PROTEST THE POPE!
On September 18th thousands of protestors wended their way to Downing Street to demonstrate their anger that the Pope had been granted the status of a state visit, and that we the taxpayers were being forced to foot the bill. Speakers at the rally included Clara Connolly from WAF and Pragna Patel from Southall Black Sisters. Visit WAF's Protest the Pope page to read the speeches and Julia Bard's report on the demo.
Gita Sahgal and Amnesty International
(published February 2010)
On February 7, 2010, Gita Sahgal was suspended from her post at Amnesty International. If you would like more information, please go to the website Human Rights For All. This statement was issued by WAF in response to Amnesty's action.
WAF is publishing this statement in support of Gita. We are concerned at the way in which Amnesty International has sought to address Gita Sahgal’s criticism of its involvement with Moazzam Begg. Surely Amnesty International should be able to tolerate questioning from one of its senior officials about its associations? Amnesty International’s equation of Gita Sahgal’s legitimate concerns with the demonisation of Guantanamo inmates as the ‘other’ by the neoconservatives and their allies in the West, in our view, amounts to a denial of internal and external accountability. What we need is a proper debate, not a closing down of debate of these important issues.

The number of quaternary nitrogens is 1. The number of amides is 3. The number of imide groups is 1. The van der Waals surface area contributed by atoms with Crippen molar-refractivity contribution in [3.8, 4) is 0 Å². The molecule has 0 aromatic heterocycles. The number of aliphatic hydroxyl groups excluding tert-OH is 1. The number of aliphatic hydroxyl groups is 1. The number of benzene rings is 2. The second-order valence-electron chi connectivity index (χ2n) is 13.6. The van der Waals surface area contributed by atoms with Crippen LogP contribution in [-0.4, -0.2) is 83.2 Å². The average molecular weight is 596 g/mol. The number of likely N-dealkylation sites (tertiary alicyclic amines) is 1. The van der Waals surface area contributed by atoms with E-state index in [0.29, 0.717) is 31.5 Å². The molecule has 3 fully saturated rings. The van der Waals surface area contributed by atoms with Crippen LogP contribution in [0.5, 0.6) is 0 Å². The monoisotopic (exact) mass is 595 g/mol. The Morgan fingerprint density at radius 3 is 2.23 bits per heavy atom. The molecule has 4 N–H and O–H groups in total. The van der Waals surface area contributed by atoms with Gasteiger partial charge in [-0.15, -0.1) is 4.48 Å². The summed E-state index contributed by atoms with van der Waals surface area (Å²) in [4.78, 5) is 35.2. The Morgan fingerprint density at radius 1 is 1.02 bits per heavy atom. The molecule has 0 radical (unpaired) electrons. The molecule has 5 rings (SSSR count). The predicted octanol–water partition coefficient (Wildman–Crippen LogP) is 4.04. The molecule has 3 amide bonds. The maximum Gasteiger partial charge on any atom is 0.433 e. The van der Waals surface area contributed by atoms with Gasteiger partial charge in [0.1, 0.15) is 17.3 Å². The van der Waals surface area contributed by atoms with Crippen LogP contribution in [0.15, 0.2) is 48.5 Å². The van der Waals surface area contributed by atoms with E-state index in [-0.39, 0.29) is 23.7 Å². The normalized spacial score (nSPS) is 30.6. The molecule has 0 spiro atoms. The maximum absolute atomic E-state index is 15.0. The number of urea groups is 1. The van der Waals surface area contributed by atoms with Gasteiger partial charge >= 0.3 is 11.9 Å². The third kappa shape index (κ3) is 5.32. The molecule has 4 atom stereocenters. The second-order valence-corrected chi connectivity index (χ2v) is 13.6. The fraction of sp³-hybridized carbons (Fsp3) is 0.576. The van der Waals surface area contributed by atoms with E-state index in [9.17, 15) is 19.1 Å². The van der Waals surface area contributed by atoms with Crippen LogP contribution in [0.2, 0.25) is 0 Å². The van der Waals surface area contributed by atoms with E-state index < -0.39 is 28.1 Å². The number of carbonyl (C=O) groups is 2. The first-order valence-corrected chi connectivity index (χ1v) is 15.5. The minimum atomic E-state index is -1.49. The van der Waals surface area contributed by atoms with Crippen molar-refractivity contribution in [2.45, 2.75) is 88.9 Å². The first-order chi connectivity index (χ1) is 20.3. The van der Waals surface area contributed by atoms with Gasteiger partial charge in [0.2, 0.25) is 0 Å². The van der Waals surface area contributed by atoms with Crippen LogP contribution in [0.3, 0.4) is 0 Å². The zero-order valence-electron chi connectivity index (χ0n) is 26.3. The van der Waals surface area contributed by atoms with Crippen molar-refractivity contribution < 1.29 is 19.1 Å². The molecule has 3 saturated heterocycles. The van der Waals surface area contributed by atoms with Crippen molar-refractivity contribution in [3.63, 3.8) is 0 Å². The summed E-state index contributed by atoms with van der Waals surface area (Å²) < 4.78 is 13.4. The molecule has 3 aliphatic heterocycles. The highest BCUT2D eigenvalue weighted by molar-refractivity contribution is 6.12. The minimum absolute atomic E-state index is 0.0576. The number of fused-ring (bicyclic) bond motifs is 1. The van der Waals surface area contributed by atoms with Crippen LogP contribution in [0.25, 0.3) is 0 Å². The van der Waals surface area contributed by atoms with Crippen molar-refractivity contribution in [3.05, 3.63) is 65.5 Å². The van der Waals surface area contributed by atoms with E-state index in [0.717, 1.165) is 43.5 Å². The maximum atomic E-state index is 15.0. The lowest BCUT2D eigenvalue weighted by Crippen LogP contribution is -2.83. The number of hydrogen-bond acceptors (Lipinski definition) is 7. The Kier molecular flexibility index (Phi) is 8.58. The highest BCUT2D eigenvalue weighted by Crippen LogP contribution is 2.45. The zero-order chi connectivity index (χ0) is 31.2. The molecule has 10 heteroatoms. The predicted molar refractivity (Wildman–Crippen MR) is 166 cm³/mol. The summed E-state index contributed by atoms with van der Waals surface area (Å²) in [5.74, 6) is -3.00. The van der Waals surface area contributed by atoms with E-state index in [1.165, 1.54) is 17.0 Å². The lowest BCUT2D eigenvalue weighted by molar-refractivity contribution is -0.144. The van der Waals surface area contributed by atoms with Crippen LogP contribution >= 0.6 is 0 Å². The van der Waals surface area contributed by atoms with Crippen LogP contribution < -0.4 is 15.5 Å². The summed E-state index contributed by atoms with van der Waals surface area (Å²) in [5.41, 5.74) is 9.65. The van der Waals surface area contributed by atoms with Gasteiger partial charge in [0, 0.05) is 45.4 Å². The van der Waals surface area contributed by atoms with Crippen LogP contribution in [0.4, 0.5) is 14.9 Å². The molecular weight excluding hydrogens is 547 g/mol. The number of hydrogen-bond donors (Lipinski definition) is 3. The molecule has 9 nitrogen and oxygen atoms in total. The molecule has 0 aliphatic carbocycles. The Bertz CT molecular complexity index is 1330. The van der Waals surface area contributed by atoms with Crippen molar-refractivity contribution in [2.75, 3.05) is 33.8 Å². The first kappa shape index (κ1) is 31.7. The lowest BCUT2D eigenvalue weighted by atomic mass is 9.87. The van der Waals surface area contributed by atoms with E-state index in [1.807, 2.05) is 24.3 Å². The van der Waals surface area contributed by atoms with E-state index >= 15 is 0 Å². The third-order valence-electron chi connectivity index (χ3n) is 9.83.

We admire and respect the work of Amnesty International to place women’s human rights on the agenda, and more generally we support Amnesty International’s campaign to highlight the plight of those who have been tortured, detained without trial and denied due process. However, we believe that it is right that Amnesty International’s stance is questioned in order to ensure that the debate on the War on Terror and religious fundamentalism is not reduced to the logic of ‘either you are with us or you are against us’. Woman Against Fundamentalism & Southall Black Sisters have sought to avoid such dead ends which fail to illuminate how and why human rights violations are perpetrated either by states or by religious fundamentalist movements.
We have fought against considerable odds to ensure that women’s human rights and those of other marginalised groups and minorities are universally accepted and addressed, especially in the face of violence and persecution by non-state actors, including all religious right wing forces who masquerade as anti-imperialist, development, human rights and anti-racist movements. Failure to acknowledge concerns that Gita Sahgal and others have raised about those who sympathise with, or have connections with, anti-democratic religious right forces in all religions, raises a concern that Amnesty International is not sufficiently committed to the rights of women and sexual minorities or freedom of expression.
When governments and individuals advocate ‘engagement’ with the Taliban – perhaps necessary to achieve peace – why are they not challenged on the authoritarian social and political agenda of the Taliban? We know from experience around the world, including post war Iraq, that women’s rights are the first to be traded in these political settlements.